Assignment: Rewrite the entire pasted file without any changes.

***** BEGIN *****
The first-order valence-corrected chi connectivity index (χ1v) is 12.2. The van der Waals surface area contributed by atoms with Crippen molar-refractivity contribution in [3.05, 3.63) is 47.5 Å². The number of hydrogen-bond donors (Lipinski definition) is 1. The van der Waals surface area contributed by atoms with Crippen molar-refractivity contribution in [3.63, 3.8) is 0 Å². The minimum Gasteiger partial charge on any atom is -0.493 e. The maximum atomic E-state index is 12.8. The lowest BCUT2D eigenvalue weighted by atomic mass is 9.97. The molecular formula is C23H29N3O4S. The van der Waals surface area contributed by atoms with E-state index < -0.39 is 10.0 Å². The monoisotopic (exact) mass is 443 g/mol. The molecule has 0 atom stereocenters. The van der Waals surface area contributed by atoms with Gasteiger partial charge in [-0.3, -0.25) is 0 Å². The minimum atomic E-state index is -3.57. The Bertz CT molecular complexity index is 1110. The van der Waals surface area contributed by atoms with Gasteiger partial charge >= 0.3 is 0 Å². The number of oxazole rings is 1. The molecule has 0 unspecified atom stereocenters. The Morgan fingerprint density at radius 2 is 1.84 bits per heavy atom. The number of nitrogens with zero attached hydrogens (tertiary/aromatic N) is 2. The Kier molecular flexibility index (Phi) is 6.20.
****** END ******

The first-order valence-corrected chi connectivity index (χ1v) is 12.2. The van der Waals surface area contributed by atoms with Crippen molar-refractivity contribution in [3.05, 3.63) is 47.5 Å². The number of hydrogen-bond donors (Lipinski definition) is 1. The van der Waals surface area contributed by atoms with Crippen molar-refractivity contribution in [3.63, 3.8) is 0 Å². The minimum Gasteiger partial charge on any atom is -0.493 e. The maximum atomic E-state index is 12.8. The lowest BCUT2D eigenvalue weighted by atomic mass is 9.97. The molecular formula is C23H29N3O4S. The van der Waals surface area contributed by atoms with E-state index < -0.39 is 10.0 Å². The monoisotopic (exact) mass is 443 g/mol. The molecule has 0 atom stereocenters. The van der Waals surface area contributed by atoms with Gasteiger partial charge in [-0.3, -0.25) is 0 Å². The minimum atomic E-state index is -3.57. The Bertz CT molecular complexity index is 1110. The van der Waals surface area contributed by atoms with Gasteiger partial charge >= 0.3 is 0 Å². The number of oxazole rings is 1. The molecule has 0 unspecified atom stereocenters. The Morgan fingerprint density at radius 2 is 1.84 bits per heavy atom. The number of nitrogens with zero attached hydrogens (tertiary/aromatic N) is 2. The Kier molecular flexibility index (Phi) is 6.20.